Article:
Tuesday, March 20, 2007

I can't get my head round the 4th dimension

...in Edwin Abbott Abbott's book Flatland, he writes about a square that lives in a two-dimensional world, like the surface of a piece of paper. A three-dimensional being has seemingly god-like powers from the perspective of this square: such as being able to remove objects from a safe without breaking it open (by moving them across the third dimension), see everything that from the two-dimensional perspective is enclosed behind walls, and remaining completely invisible by standing a few inches away in the third dimension. By applying dimensional analogy, one can infer that a four-dimensional being would be capable of similar feats from our three-dimensional perspective. Wikipedia

These are 2 dimensional renderings of rotating tesseracts or hypercubes, 4 dimensional objects that make me feel a bit queasy to look at. Their official description is "a regular convex 4-polytope whose boundary consists of eight cubical cells". I guess something that looks that complicated also needs a complicated description to match.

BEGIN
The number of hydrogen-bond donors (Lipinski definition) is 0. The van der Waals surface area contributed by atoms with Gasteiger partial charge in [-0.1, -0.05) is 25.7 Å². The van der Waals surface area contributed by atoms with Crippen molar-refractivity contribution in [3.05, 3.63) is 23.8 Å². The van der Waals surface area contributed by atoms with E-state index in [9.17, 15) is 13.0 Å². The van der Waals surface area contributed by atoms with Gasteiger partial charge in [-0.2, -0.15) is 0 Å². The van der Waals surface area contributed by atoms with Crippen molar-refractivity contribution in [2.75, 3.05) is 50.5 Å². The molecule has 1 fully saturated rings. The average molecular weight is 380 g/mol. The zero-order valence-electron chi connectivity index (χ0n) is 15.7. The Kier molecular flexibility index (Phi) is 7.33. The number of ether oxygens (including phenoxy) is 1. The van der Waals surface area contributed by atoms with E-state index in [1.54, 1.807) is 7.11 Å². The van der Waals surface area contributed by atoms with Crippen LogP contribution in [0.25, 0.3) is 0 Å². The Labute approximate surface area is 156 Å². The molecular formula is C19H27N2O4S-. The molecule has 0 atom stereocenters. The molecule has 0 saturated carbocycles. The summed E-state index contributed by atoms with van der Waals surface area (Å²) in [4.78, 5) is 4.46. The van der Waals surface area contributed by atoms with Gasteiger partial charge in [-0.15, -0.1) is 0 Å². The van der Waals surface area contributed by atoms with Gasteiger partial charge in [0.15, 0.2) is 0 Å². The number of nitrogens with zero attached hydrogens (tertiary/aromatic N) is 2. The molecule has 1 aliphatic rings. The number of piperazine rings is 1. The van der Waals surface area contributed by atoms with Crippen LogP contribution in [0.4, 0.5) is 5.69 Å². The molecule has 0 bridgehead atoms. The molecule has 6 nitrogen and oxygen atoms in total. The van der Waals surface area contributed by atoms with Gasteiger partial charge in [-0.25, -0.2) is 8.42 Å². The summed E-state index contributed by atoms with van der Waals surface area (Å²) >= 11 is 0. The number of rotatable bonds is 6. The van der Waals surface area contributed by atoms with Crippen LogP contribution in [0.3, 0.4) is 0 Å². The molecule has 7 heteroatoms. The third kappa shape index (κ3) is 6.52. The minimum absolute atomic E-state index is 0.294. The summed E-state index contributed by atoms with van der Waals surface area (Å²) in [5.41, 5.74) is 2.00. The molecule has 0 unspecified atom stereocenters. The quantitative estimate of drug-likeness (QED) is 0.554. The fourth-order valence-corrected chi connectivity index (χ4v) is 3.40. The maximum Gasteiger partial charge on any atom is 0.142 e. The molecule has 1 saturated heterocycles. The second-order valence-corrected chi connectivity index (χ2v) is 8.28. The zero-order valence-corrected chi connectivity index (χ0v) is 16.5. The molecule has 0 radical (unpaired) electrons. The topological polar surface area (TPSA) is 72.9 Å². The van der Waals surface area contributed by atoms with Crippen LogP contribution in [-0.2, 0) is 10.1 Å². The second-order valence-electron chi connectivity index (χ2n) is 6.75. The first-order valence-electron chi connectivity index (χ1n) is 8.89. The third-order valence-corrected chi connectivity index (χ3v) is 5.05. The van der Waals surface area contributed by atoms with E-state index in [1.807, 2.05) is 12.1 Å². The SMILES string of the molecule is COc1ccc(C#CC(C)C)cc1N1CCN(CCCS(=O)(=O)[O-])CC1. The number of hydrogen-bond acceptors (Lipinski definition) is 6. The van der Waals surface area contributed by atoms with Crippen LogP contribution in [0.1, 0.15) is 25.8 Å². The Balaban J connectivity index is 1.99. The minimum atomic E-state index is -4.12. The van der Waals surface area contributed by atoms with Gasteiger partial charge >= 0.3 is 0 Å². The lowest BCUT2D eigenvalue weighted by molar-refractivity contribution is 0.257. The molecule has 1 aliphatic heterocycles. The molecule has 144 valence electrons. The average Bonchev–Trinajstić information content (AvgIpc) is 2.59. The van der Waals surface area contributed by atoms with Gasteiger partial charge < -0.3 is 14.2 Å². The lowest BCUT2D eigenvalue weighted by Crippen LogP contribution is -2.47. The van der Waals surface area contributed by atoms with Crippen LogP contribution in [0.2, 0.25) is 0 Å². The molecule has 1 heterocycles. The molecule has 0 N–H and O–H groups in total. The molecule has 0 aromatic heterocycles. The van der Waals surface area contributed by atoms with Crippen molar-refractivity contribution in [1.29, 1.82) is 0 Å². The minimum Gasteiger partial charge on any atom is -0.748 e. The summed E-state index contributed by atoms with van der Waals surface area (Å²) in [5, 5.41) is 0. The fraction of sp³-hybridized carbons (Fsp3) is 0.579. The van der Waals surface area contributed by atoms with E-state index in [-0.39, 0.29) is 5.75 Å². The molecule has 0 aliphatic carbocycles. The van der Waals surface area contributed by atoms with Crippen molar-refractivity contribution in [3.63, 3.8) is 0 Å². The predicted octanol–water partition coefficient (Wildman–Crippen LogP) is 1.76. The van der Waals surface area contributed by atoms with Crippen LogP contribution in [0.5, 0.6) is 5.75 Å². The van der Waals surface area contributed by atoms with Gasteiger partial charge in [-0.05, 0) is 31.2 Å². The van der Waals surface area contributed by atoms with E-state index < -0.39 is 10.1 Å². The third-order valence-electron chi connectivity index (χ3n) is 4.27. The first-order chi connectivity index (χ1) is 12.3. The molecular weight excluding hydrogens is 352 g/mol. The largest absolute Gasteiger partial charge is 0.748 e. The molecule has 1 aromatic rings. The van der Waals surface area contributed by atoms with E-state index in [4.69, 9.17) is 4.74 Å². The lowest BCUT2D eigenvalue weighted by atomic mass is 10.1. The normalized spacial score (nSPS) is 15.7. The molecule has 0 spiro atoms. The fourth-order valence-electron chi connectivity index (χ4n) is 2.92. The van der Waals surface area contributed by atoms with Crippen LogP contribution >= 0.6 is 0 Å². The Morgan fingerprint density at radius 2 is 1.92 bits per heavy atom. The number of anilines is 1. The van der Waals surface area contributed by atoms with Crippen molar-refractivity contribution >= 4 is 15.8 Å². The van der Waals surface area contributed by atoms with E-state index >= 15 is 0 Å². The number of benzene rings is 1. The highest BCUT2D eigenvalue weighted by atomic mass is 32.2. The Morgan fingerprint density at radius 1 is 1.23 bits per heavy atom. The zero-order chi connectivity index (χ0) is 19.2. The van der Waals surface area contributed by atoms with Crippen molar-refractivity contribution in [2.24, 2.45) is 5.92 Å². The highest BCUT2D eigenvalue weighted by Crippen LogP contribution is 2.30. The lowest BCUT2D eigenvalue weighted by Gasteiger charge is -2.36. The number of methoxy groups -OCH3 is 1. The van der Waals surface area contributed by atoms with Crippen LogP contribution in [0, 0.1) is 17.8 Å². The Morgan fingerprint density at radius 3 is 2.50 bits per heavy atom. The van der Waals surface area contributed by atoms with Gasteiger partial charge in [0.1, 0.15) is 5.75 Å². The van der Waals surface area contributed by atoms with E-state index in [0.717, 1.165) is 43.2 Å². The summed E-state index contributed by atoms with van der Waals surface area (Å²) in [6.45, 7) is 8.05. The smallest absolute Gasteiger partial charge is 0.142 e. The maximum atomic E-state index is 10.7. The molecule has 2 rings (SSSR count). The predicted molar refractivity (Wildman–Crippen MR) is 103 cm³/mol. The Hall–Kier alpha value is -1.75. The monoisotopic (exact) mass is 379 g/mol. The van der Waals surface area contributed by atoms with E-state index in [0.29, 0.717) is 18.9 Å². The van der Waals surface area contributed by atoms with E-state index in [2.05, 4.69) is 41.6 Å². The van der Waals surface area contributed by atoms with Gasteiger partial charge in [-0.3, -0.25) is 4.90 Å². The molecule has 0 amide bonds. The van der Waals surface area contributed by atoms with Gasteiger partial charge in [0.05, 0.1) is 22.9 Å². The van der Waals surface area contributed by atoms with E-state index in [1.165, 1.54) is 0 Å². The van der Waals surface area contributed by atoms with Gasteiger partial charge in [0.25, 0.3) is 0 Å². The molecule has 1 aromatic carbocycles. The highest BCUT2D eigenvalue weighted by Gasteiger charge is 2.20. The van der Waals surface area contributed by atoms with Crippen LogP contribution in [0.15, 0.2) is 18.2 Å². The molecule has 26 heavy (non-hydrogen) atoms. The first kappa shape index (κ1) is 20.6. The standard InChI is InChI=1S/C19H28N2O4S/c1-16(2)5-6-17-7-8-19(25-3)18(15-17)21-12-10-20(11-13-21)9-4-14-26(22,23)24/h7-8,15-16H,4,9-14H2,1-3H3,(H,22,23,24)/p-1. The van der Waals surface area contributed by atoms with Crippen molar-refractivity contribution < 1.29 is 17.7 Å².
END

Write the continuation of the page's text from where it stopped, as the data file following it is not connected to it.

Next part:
According to some physicists, there are actually 10, 11 or even 26 dimensions out there. Most of them are too small for us to notice though.


digital_jay said...

Hey Lubin,

throughtly fascinating concepts, i can understand how it can become complex to get to grips with, its the same as trying to understand what the gaia hypothesis, entropy or the EPR paradox are.

I must take a look at link wikipedia, a little later.

matty said...

Lubin, you just heard my head.

I am incapable of sorting out these concepts of shape and form.

Now, I have to go take a nap.

...but I think the spinning blue box is pretty.

pretty pretty